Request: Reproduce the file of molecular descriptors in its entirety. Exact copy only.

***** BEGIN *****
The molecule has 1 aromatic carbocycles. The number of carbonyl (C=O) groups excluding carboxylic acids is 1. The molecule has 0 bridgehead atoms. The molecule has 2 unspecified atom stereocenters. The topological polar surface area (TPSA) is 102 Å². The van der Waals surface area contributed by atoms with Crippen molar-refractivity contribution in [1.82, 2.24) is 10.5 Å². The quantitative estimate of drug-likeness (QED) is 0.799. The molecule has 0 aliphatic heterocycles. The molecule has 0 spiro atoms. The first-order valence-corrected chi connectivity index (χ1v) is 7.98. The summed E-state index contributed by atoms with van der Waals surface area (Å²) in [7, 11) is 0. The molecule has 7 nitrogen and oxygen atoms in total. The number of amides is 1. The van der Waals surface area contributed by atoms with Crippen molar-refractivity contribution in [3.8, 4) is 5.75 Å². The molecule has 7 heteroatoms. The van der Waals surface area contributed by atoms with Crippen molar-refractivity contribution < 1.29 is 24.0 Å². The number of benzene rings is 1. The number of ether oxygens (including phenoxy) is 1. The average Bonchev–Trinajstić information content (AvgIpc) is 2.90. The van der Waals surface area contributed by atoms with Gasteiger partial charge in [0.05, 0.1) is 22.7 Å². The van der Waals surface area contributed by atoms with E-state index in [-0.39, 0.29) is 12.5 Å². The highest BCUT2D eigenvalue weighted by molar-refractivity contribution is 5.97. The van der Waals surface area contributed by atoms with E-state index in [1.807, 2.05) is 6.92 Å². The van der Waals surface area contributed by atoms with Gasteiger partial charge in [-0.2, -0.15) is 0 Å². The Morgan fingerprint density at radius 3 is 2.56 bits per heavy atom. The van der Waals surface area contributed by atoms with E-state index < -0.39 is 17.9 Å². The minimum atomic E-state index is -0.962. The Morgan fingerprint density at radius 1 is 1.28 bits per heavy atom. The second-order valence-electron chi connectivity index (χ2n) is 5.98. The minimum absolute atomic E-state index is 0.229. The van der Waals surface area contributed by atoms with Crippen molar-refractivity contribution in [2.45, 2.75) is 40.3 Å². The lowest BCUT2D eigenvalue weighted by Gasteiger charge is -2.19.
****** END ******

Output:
The molecule has 1 aromatic carbocycles. The number of carbonyl (C=O) groups excluding carboxylic acids is 1. The molecule has 0 bridgehead atoms. The molecule has 2 unspecified atom stereocenters. The topological polar surface area (TPSA) is 102 Å². The van der Waals surface area contributed by atoms with Crippen molar-refractivity contribution in [1.82, 2.24) is 10.5 Å². The quantitative estimate of drug-likeness (QED) is 0.799. The molecule has 0 aliphatic heterocycles. The molecule has 0 spiro atoms. The first-order valence-corrected chi connectivity index (χ1v) is 7.98. The summed E-state index contributed by atoms with van der Waals surface area (Å²) in [7, 11) is 0. The molecule has 7 nitrogen and oxygen atoms in total. The number of amides is 1. The van der Waals surface area contributed by atoms with Crippen molar-refractivity contribution in [3.8, 4) is 5.75 Å². The molecule has 7 heteroatoms. The van der Waals surface area contributed by atoms with Crippen molar-refractivity contribution < 1.29 is 24.0 Å². The number of benzene rings is 1. The number of ether oxygens (including phenoxy) is 1. The average Bonchev–Trinajstić information content (AvgIpc) is 2.90. The van der Waals surface area contributed by atoms with Gasteiger partial charge in [0.05, 0.1) is 22.7 Å². The van der Waals surface area contributed by atoms with E-state index in [-0.39, 0.29) is 12.5 Å². The highest BCUT2D eigenvalue weighted by molar-refractivity contribution is 5.97. The van der Waals surface area contributed by atoms with E-state index in [1.807, 2.05) is 6.92 Å². The van der Waals surface area contributed by atoms with Gasteiger partial charge in [-0.2, -0.15) is 0 Å². The Morgan fingerprint density at radius 3 is 2.56 bits per heavy atom. The van der Waals surface area contributed by atoms with E-state index < -0.39 is 17.9 Å². The minimum atomic E-state index is -0.962. The Morgan fingerprint density at radius 1 is 1.28 bits per heavy atom. The second-order valence-electron chi connectivity index (χ2n) is 5.98. The minimum absolute atomic E-state index is 0.229. The van der Waals surface area contributed by atoms with Crippen molar-refractivity contribution in [2.45, 2.75) is 40.3 Å². The lowest BCUT2D eigenvalue weighted by Gasteiger charge is -2.19.